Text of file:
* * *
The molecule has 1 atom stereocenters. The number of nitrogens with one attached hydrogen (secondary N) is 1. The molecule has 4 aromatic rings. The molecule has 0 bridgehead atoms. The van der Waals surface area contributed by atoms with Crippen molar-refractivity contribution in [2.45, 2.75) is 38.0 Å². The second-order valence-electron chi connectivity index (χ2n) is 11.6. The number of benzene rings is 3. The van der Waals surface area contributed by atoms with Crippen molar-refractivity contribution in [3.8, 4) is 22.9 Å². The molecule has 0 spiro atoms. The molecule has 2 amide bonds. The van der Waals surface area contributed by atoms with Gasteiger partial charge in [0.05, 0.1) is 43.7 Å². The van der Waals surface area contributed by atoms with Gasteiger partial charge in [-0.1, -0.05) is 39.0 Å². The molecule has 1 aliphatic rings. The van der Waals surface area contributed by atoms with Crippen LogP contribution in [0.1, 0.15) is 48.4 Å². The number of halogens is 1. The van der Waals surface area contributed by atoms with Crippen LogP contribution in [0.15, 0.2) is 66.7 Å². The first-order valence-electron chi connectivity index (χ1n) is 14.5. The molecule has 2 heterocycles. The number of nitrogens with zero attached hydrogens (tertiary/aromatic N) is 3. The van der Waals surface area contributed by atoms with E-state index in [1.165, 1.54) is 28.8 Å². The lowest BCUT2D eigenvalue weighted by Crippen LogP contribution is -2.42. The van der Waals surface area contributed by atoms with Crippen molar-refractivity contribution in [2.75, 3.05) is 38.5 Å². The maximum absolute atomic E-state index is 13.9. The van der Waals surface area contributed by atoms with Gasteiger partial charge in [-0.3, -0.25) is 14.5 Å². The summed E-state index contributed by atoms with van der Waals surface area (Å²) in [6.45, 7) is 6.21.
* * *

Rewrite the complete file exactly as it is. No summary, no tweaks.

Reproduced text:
The molecule has 1 atom stereocenters. The number of nitrogens with one attached hydrogen (secondary N) is 1. The molecule has 4 aromatic rings. The molecule has 0 bridgehead atoms. The van der Waals surface area contributed by atoms with Crippen molar-refractivity contribution in [2.45, 2.75) is 38.0 Å². The second-order valence-electron chi connectivity index (χ2n) is 11.6. The number of benzene rings is 3. The van der Waals surface area contributed by atoms with Crippen molar-refractivity contribution in [3.8, 4) is 22.9 Å². The molecule has 0 spiro atoms. The molecule has 2 amide bonds. The van der Waals surface area contributed by atoms with Gasteiger partial charge in [0.05, 0.1) is 43.7 Å². The van der Waals surface area contributed by atoms with Gasteiger partial charge in [-0.1, -0.05) is 39.0 Å². The molecule has 1 aliphatic rings. The van der Waals surface area contributed by atoms with Crippen LogP contribution in [0.1, 0.15) is 48.4 Å². The number of halogens is 1. The van der Waals surface area contributed by atoms with Crippen LogP contribution in [0.15, 0.2) is 66.7 Å². The first-order valence-electron chi connectivity index (χ1n) is 14.5. The molecule has 2 heterocycles. The number of nitrogens with zero attached hydrogens (tertiary/aromatic N) is 3. The van der Waals surface area contributed by atoms with E-state index in [1.165, 1.54) is 28.8 Å². The lowest BCUT2D eigenvalue weighted by Crippen LogP contribution is -2.42. The van der Waals surface area contributed by atoms with Crippen molar-refractivity contribution in [2.75, 3.05) is 38.5 Å². The maximum absolute atomic E-state index is 13.9. The van der Waals surface area contributed by atoms with Gasteiger partial charge in [-0.3, -0.25) is 14.5 Å². The summed E-state index contributed by atoms with van der Waals surface area (Å²) in [6.45, 7) is 6.21.